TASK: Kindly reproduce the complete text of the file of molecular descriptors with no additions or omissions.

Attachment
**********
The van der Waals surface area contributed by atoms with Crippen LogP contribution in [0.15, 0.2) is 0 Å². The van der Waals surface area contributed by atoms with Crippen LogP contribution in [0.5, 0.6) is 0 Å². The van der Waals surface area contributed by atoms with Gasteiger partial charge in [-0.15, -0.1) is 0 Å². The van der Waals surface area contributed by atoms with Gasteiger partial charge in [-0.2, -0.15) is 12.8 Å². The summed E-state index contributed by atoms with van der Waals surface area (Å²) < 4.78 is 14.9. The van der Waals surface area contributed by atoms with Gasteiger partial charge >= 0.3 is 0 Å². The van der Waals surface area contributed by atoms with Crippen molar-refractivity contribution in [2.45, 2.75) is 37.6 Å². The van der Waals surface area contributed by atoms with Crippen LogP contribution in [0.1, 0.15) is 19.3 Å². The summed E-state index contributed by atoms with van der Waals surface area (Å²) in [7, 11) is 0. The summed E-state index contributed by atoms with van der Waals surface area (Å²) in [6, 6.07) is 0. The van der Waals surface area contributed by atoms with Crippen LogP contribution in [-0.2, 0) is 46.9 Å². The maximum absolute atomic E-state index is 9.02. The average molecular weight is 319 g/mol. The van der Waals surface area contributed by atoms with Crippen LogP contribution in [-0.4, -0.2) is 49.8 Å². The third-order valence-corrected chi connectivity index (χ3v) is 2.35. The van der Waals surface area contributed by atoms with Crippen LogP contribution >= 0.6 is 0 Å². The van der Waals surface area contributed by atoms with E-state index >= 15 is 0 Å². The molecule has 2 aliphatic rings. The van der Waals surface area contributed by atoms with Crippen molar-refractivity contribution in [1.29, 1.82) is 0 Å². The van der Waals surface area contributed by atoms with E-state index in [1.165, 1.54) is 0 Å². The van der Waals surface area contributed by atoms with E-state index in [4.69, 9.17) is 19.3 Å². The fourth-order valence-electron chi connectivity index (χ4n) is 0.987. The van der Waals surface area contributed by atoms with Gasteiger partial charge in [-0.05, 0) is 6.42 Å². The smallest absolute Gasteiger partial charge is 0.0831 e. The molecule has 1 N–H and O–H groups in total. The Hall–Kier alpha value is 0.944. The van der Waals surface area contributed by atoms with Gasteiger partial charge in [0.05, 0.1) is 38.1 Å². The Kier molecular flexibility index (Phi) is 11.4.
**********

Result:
The van der Waals surface area contributed by atoms with Crippen LogP contribution in [0.15, 0.2) is 0 Å². The van der Waals surface area contributed by atoms with Crippen LogP contribution in [0.5, 0.6) is 0 Å². The van der Waals surface area contributed by atoms with Gasteiger partial charge in [-0.15, -0.1) is 0 Å². The van der Waals surface area contributed by atoms with Gasteiger partial charge in [-0.2, -0.15) is 12.8 Å². The summed E-state index contributed by atoms with van der Waals surface area (Å²) < 4.78 is 14.9. The van der Waals surface area contributed by atoms with Gasteiger partial charge >= 0.3 is 0 Å². The van der Waals surface area contributed by atoms with Crippen molar-refractivity contribution in [2.45, 2.75) is 37.6 Å². The van der Waals surface area contributed by atoms with Crippen LogP contribution in [0.1, 0.15) is 19.3 Å². The summed E-state index contributed by atoms with van der Waals surface area (Å²) in [7, 11) is 0. The summed E-state index contributed by atoms with van der Waals surface area (Å²) in [6, 6.07) is 0. The van der Waals surface area contributed by atoms with Crippen LogP contribution in [-0.2, 0) is 46.9 Å². The maximum absolute atomic E-state index is 9.02. The average molecular weight is 319 g/mol. The van der Waals surface area contributed by atoms with Crippen LogP contribution in [-0.4, -0.2) is 49.8 Å². The third-order valence-corrected chi connectivity index (χ3v) is 2.35. The van der Waals surface area contributed by atoms with Crippen LogP contribution >= 0.6 is 0 Å². The van der Waals surface area contributed by atoms with E-state index >= 15 is 0 Å². The molecule has 2 aliphatic rings. The van der Waals surface area contributed by atoms with Crippen molar-refractivity contribution in [1.29, 1.82) is 0 Å². The van der Waals surface area contributed by atoms with E-state index in [1.165, 1.54) is 0 Å². The van der Waals surface area contributed by atoms with E-state index in [4.69, 9.17) is 19.3 Å². The fourth-order valence-electron chi connectivity index (χ4n) is 0.987. The van der Waals surface area contributed by atoms with Gasteiger partial charge in [-0.05, 0) is 6.42 Å². The smallest absolute Gasteiger partial charge is 0.0831 e. The molecule has 1 N–H and O–H groups in total. The Hall–Kier alpha value is 0.944. The van der Waals surface area contributed by atoms with Gasteiger partial charge in [0.05, 0.1) is 38.1 Å². The Kier molecular flexibility index (Phi) is 11.4.